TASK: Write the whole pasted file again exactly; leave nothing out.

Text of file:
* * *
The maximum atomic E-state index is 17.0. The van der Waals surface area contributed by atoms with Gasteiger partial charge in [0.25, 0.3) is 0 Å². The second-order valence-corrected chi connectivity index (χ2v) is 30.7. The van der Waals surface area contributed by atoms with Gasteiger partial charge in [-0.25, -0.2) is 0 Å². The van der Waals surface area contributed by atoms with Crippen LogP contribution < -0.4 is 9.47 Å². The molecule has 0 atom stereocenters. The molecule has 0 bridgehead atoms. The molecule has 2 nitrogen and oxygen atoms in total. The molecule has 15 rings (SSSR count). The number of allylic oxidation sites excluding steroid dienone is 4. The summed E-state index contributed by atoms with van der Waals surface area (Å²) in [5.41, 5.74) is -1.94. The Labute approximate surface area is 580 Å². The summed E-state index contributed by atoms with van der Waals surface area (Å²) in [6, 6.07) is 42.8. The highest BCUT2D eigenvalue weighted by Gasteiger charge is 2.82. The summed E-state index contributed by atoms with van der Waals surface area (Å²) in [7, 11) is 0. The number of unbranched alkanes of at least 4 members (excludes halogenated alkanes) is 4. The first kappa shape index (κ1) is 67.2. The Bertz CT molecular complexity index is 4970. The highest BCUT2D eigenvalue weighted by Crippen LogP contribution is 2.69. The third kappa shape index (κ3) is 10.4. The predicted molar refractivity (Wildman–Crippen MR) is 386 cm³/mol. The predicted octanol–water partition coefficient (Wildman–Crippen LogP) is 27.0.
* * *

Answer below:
The maximum atomic E-state index is 17.0. The van der Waals surface area contributed by atoms with Gasteiger partial charge in [0.25, 0.3) is 0 Å². The second-order valence-corrected chi connectivity index (χ2v) is 30.7. The van der Waals surface area contributed by atoms with Gasteiger partial charge in [-0.25, -0.2) is 0 Å². The van der Waals surface area contributed by atoms with Crippen LogP contribution < -0.4 is 9.47 Å². The molecule has 0 atom stereocenters. The molecule has 0 bridgehead atoms. The molecule has 2 nitrogen and oxygen atoms in total. The molecule has 15 rings (SSSR count). The number of allylic oxidation sites excluding steroid dienone is 4. The summed E-state index contributed by atoms with van der Waals surface area (Å²) in [5.41, 5.74) is -1.94. The Labute approximate surface area is 580 Å². The summed E-state index contributed by atoms with van der Waals surface area (Å²) in [6, 6.07) is 42.8. The highest BCUT2D eigenvalue weighted by Gasteiger charge is 2.82. The summed E-state index contributed by atoms with van der Waals surface area (Å²) in [7, 11) is 0. The number of unbranched alkanes of at least 4 members (excludes halogenated alkanes) is 4. The first kappa shape index (κ1) is 67.2. The Bertz CT molecular complexity index is 4970. The highest BCUT2D eigenvalue weighted by Crippen LogP contribution is 2.69. The third kappa shape index (κ3) is 10.4. The predicted molar refractivity (Wildman–Crippen MR) is 386 cm³/mol. The predicted octanol–water partition coefficient (Wildman–Crippen LogP) is 27.0.